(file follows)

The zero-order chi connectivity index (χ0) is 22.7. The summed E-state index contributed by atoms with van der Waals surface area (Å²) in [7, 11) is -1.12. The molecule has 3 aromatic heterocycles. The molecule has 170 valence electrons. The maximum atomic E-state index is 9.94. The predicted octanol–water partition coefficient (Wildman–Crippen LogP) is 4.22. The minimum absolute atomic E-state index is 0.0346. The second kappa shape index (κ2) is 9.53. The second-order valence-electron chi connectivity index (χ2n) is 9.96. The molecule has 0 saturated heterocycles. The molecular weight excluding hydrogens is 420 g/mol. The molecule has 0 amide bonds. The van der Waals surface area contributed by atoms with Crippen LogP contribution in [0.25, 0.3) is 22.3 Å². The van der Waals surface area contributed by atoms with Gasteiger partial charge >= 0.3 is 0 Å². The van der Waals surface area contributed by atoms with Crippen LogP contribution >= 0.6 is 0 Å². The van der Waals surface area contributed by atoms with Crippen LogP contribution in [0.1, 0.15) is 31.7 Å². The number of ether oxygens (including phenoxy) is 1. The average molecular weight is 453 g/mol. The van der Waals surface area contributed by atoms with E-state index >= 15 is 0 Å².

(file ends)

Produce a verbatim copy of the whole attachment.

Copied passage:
The zero-order chi connectivity index (χ0) is 22.7. The summed E-state index contributed by atoms with van der Waals surface area (Å²) in [7, 11) is -1.12. The molecule has 3 aromatic heterocycles. The molecule has 170 valence electrons. The maximum atomic E-state index is 9.94. The predicted octanol–water partition coefficient (Wildman–Crippen LogP) is 4.22. The minimum absolute atomic E-state index is 0.0346. The second kappa shape index (κ2) is 9.53. The second-order valence-electron chi connectivity index (χ2n) is 9.96. The molecule has 0 saturated heterocycles. The molecular weight excluding hydrogens is 420 g/mol. The molecule has 0 amide bonds. The van der Waals surface area contributed by atoms with Crippen LogP contribution in [0.25, 0.3) is 22.3 Å². The van der Waals surface area contributed by atoms with Gasteiger partial charge >= 0.3 is 0 Å². The van der Waals surface area contributed by atoms with Crippen LogP contribution >= 0.6 is 0 Å². The van der Waals surface area contributed by atoms with Crippen LogP contribution in [0.1, 0.15) is 31.7 Å². The number of ether oxygens (including phenoxy) is 1. The average molecular weight is 453 g/mol. The van der Waals surface area contributed by atoms with E-state index >= 15 is 0 Å².